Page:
Big hockey talent comes to Park City in small packages
July 4, 2008
Of course, Park City attracts the world’s best skiers for much of the year, but for three weeks in July it also attracts some of the best young hockey talent in the United States.
Claude Lemieux, a former player in the National Hockey League, founded the camp with long-time friend Ron Filion last year. Lemieux took notice of Park City after the Olympics and judged that the facilities here made it an appropriate place to continue his life-long teaching of hockey. Lemieux and Filion also identified Park City as a good location for parents and children to spend some recreational time enjoying the activities the area has to offer.
The Claude Lemieux Hockey Academy brings some of the most gifted young hockey players in the United States to Park City for one-to two-week intensive hockey camps. Many of the 8 to 18-year-old athletes who participate in the camp play at the AAA level, an extremely high competitive category of traveling hockey, and virtually all of the athletes are invited to participate. Lemieux said that they scout and meet athletes from as far as away as Alaska.
"They all dream of someday playing in the NHL," said Lemieux, but "we encourage them of thinking college as a first goal." Although Lemieux recognizes that the road to the NHL is extremely difficult, it is, he said, "realistic to think that some of the kids we’re going to train are going to play at the pro level."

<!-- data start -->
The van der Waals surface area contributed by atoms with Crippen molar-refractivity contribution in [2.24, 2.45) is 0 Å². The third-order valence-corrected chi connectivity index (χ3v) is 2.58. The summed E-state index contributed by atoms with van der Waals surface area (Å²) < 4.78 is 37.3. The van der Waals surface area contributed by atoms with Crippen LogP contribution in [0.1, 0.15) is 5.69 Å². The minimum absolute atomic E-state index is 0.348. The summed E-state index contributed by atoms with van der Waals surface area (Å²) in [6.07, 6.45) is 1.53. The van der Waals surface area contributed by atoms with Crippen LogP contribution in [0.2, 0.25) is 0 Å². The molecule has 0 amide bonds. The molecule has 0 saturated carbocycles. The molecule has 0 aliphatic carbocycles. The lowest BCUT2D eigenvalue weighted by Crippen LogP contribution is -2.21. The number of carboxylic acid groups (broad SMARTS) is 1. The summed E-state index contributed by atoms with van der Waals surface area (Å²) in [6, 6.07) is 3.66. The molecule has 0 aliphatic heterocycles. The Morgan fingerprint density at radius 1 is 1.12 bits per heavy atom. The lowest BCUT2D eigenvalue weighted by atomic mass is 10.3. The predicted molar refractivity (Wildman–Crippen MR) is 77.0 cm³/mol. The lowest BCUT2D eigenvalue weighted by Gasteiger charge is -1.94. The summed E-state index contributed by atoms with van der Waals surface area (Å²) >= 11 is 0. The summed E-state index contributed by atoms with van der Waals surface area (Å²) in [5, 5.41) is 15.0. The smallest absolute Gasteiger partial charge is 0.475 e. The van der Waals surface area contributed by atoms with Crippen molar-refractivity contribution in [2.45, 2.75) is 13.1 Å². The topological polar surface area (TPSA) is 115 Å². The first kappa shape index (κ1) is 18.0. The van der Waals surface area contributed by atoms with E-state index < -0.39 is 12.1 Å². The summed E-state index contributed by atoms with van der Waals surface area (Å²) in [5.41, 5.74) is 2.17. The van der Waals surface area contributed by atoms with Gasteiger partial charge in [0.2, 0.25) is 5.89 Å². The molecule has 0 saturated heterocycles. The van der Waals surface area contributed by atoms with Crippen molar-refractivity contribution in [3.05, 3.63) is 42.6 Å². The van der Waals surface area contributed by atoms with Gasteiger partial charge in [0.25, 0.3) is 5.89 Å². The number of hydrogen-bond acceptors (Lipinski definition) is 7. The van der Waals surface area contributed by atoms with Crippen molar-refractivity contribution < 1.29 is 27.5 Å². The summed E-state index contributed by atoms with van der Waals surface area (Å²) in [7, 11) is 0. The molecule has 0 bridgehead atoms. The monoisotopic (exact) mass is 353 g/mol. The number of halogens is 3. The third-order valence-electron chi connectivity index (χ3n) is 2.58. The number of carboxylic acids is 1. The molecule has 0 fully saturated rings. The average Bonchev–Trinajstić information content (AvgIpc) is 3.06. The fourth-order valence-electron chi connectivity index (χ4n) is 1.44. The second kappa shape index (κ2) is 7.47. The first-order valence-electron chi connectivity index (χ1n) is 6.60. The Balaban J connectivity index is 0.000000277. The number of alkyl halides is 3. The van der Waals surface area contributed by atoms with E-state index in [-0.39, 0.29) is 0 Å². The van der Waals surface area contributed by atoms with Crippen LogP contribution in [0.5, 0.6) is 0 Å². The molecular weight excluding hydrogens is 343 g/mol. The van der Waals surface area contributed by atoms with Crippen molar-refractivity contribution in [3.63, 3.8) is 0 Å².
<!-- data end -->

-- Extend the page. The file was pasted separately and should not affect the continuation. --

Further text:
Lemieux hopes that with such talented invitees, athletes will have "a chance to see some strong competition" and benefit from playing others from outside their usual territory. Many of the kids whom Lemieux sees around the country show interest in playing at the camp, but he selects only the best among them to insure a high level
The coaching at the camp is also at a level commensurate with the talent of the players. For the camp, Lemieux has the assistance of the Phoenix Coyotes’ head skating coach and a reknowned stick-skills coach as well. Lemieux, also uses the knowledge of hockey gained from 20 years as a pro to instruct the athletes.
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Off the ice, the Academy integrates methods of training such as yoga and other off-ice exercise. Yoga, to Lemieux, is an opportunity to teach kids how to stretch because it worries him that there are "kids who are 5 years old and 40 to 50 percent less flexible than I am." Other off-ice training stirs children to increase their agility through running and calisthenics.
The camp began on June 30 and will run for three weeks. The first two weeks will be populated solely by invited athletes. The final week is open to all young people with an interest in improving their hockey skills. For more information, call Dennis Filion at (602) 615-7156.